Do you know what to include?
Goals and objectives guide your social media strategy to help you successfully connect with your customers.
In this article I’ll share what you need to include in your social media marketing strategy so it works from day one.
#1: Identify Business Goals
Every piece of your social media strategy serves the goals you set. You simply can’t move forward without knowing what you’re working toward.
Look closely at your company’s overall needs and decide how you want to use social media to contribute to reaching them.
You’ll undoubtedly come up with several personalized goals, but there are a few that all companies should include in their strategy—increasing brand awareness, retaining customers and reducing marketing costs are relevant to everyone.
I suggest you choose two primary goals and two secondary goals to focus on. Having too many goals distracts you and you’ll end up achieving none.
#2: Set Marketing Objectives
Goals aren’t terribly useful if you don’t have specific parameters that define when each is achieved. For example, if one of your primary goals is generating leads and sales, how many leads and sales do you have to generate before you consider that goal a success?
Marketing objectives define how you get from Point A (an unfulfilled goal) to Point B (a successfully fulfilled goal). You can determine your objectives with the S-M-A-R-T approach: Make your objectives specific, measurable, achievable, relevant and time-bound.
Using our previous example, if your goal is to generate leads and sales, a specific marketing objective may be to increase leads by 50%. In order to measure your progress, choose which analytics and tracking tools you need to have in place.
Setting yourself up for failure is never a good idea. If you set an objective of increasing sales by 1,000%, it’s doubtful you’ll meet it. Choose objectives you can achieve, given the resources you have.
You’ve taken the time to refine your goals so they’re relevant to your company, so extend that same consideration to your objectives. If you want to get support from your C-level executives, ensure your objectives are relevant to the company’s overall vision.
Attaching a timeframe to your efforts is imperative. When do you intend to achieve your goal(s)? Next month? By the end of this year?
Your objective of increasing leads by 50% may be specific, measurable, achievable and relevant, but if you don’t set a deadline for achieving the goal, your efforts, resources and attention may be pulled in other directions.
#3: Identify Ideal Customers
If a business is suffering from low engagement on their social profiles, it’s usually because they don’t have an accurate ideal customer profile.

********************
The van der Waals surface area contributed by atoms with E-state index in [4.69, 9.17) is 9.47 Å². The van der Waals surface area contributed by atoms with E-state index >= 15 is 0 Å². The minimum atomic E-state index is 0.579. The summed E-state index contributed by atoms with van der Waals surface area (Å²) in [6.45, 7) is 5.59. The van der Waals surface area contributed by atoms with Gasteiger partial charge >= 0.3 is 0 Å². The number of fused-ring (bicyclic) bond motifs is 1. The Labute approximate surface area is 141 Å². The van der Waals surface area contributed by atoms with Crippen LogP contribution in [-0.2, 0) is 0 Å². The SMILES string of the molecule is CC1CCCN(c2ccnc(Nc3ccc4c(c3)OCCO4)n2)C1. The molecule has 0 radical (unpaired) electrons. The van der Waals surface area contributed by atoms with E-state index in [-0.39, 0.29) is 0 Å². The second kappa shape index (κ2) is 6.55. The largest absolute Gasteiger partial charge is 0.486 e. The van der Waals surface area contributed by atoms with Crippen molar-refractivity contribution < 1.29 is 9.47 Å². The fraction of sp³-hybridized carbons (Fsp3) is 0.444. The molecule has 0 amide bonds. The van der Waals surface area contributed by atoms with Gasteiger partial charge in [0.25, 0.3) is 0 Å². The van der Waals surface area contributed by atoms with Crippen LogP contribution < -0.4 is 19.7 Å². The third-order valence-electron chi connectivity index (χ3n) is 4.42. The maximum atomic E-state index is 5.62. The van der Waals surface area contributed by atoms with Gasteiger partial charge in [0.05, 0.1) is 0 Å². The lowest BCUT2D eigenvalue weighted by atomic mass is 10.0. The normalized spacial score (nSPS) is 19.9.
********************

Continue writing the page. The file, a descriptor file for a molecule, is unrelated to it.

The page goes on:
Buyer personas help you define and target the right people, in the right places, at the right times with the right messages.
When you know your target audience’s age, occupation, income, interests, pains, problems, obstacles, habits, likes, dislikes, motivations and objections, then it’s easier and cheaper to target them on social or any other media.
The more specific you are, the more conversions you’re going to get out of every channel you use to promote your business.
#4: Research Competition
When it comes to social media marketing, researching your competition not only keeps you apprised of their activity, it gives you an idea of what’s working so you can integrate those successful tactics into your own efforts.
Start by compiling a list of at least 3-5 main competitors. Search which social networks they’re using and analyze their content strategy. Look at their number of fans or followers, posting frequency and time of day.
Also pay attention to the type of content they’re posting and its context (humorous, promotional, etc.) and how they’re responding to their fans.
The most important activity to look at is engagement. Even though page admins are the only ones who can calculate engagement rate on a particular update, you can get a good idea of what they’re seeing.
For example, let’s say you’re looking at a competitor’s last 20-30 Facebook updates. Take the total number of engagement activities for those posts and divide it by the page’s total number of fans. (Engagement activity includes likes, comments, shares, etc.)
You can use that formula on all of your competitors’ social profiles (e.g., on Twitter you can calculate retweets and favorites).
Keep in mind that the calculation is meant to give you a general picture of how the competition is doing so you can compare how you stack up against each other.